The Bubba Report: Beast of the East - Wrap Up Edition

by Editor 1. July 2013 14:23
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The first Beast of the East match is in the books. As I write this I am winging my way back to Texas with a bit of time to reflect on the weekend.

First, let me congratulate Ken Ortbach and his Co-MD Dan Jensen. While this was the first sanctioned match for the team at Easton Fish and Game, it is far from Ken’s first rodeo. And it showed. Ken ran the “Hard as Hellertown” match for several years until range conditions caused the end of that match. That match had a reputation for living up to it’s name. Ken and Dan brought that experience to this match. Ken and Dan had stages that looked fairly easy – until you looked at them closely. There were untold numbers of little things which would reach out and bite you if you didn’t study the stages closely. My buddy Junior shooter and Team Para member Lee Wills probably said it best with his comment on Facebook, “Done. That was hard!”

Ken told me Sunday, he had very little to do over the weekend as his staff had the match running on all cylinders. That says good things about the staff. But it says more about all the preparation for the match long before the staff showed up to shoot. Ken and Dan certainly did their homework.

Well done guys.

It was a different match for me not working as a Safety Officer. Running around as a reporter and photographer, let me see the match from a lot of different angles. It was a different perspective for me and one I enjoyed. To all the staff, thank you for your patience with me as I invaded your stages. To a person, I observed a very professional staff. I saw a crew that really seemed to want to help shooters be successful. This is the attitude we love to see in IDPA. After all, these shooters are our customers who have paid for an entertaining and fun experience at your club. You made them all feel welcome. Great job folks.

One area I wanted to discuss from this match was the electronic scoring used. At this match, Practiscore was the scoring software being run on Apple iPhones and iPads. (Practiscore also has a version for Android devices).

While Practiscore has been used quite a bit in USPSA, their IDPA product has mostly been used at the local club level to this point. The Beast of the East is one of the first matches to use it for a sanctioned match. And there is a difference in implementation between the two.

I have used Practiscore on my Galaxy Note II at some matches to track my own scores just to get a feel for the software. I am of the opinion they have worked out most of the bugs in the software at this point and it is indeed stable enough to use for a sanctioned match. Ken and company didn’t seem to have any issues with the software for this match.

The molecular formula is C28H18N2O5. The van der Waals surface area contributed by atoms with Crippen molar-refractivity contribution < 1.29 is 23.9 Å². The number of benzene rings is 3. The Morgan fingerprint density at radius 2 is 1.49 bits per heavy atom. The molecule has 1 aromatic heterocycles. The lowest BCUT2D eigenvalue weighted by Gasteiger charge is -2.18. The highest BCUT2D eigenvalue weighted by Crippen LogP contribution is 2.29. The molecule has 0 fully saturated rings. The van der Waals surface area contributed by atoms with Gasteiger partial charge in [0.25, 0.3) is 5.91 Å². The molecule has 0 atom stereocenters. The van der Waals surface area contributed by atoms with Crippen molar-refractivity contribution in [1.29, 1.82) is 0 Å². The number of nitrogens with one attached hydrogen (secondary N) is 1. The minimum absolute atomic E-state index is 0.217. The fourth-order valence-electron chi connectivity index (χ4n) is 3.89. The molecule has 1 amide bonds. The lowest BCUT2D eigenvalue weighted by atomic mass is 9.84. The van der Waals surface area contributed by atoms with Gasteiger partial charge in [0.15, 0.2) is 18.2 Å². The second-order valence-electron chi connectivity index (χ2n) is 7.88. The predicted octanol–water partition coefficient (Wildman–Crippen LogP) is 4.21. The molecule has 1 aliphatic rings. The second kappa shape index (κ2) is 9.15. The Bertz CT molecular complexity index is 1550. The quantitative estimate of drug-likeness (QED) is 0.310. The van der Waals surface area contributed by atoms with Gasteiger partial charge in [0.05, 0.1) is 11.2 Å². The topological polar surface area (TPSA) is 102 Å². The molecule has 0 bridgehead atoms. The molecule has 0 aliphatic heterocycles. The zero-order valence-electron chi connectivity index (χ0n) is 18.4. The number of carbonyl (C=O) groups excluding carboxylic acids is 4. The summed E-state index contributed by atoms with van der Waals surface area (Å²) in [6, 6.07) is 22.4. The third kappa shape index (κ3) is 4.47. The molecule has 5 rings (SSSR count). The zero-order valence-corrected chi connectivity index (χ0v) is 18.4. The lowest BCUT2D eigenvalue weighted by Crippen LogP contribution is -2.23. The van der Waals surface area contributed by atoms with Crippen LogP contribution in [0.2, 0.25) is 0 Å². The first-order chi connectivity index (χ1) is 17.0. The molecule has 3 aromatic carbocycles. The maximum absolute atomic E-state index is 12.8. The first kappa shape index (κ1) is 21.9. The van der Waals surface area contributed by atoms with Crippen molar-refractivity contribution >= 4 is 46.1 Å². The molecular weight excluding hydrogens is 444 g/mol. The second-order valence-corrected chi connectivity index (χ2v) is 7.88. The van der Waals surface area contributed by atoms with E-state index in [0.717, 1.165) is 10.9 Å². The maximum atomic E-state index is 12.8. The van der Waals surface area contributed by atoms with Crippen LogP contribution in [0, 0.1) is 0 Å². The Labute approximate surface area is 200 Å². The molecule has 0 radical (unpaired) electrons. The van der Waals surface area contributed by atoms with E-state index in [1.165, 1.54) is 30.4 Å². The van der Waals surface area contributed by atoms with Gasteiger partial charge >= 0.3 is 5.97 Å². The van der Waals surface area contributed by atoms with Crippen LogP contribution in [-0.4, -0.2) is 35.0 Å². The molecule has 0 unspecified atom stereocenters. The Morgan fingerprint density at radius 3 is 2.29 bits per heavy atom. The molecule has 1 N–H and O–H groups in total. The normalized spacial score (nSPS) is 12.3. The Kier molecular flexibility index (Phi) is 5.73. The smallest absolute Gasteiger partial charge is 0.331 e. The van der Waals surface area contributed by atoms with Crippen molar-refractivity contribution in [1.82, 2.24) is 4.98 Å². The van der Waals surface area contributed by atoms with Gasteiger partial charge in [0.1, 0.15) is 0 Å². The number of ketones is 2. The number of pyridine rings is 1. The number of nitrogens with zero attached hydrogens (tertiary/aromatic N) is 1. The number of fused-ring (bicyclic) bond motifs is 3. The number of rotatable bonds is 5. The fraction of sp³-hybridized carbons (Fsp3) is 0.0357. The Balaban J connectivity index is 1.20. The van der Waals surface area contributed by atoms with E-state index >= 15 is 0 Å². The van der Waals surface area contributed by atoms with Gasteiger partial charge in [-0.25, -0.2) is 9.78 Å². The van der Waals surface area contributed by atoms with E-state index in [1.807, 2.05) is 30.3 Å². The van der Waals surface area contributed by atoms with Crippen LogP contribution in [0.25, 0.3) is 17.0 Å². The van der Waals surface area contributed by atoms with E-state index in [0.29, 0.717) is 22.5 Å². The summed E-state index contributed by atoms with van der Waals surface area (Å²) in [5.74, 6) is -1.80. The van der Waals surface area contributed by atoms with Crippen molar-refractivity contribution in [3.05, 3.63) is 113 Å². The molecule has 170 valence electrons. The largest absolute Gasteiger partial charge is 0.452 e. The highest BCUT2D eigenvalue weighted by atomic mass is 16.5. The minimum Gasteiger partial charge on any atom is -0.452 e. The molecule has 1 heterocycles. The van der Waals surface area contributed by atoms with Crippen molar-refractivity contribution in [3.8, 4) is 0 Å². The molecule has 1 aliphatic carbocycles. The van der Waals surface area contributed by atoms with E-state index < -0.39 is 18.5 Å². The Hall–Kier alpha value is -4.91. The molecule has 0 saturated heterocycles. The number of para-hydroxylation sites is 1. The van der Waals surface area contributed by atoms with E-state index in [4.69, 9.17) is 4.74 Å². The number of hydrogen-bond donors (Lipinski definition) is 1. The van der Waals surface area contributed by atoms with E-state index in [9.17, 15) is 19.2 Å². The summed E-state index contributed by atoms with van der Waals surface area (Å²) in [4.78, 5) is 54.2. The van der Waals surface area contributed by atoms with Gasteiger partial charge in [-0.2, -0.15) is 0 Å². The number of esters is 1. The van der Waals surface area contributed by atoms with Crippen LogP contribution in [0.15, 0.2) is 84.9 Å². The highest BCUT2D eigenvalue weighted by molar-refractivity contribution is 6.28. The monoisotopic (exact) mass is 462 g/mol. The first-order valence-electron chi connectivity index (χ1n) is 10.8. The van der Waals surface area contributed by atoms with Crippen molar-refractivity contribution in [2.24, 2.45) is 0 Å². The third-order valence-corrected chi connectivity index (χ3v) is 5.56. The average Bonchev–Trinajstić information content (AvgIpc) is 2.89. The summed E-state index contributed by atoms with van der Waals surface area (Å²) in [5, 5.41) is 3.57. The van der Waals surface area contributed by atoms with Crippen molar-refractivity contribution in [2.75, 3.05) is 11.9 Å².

However, we do have some additional requirements needed for sanctioned matches which will preclude letting the software be the only scorekeeping tool in the match. Shooters will want hard copies of their scores. But so will the match staff. Hard copies are a requirement going forward in the new rule book. I think Ken and his staff proved the key to making the electronic scoring viable for a sanctioned match is the external processes in place outside of the software itself. Ken had two part carbonless sheets for the hard copies. The top copy went to the stat shack as a backup to the electronic scores. And the shooters got the yellow copy. Practiscore does have some examples of sheets that can be used with USPSA matches. Ken modified one of those to work with IDPA. One thing I did hear from shooters was they would have like the printing to be on the yellow sheet to match the original. It’s hard to understand what the carbon marks mean without that printing.

What this did process did was basically add a second scorekeeper to each bay. Both scorekeepers followed the CSO taking in the scores as they were called out. Then the scorekeepers reconciled the scores before showing them to the shooter and saving them electronically. But there can still be issues. It’s too easy to have the focus be on the technology and forget the basic scoring principles we have used for years with a paper based system. That process can be where errors can pop up.

Consistency in the process is key. Swapping the device from person to person like is done at a local match is just asking for problems in a sanctioned match. One person on each job working as a single unit will help keep the process consistent. Review both sets of scores with the shooter just like we do with the paper based systems. Make sure everyone is in agreement with the entered information prior to pressing SAVE.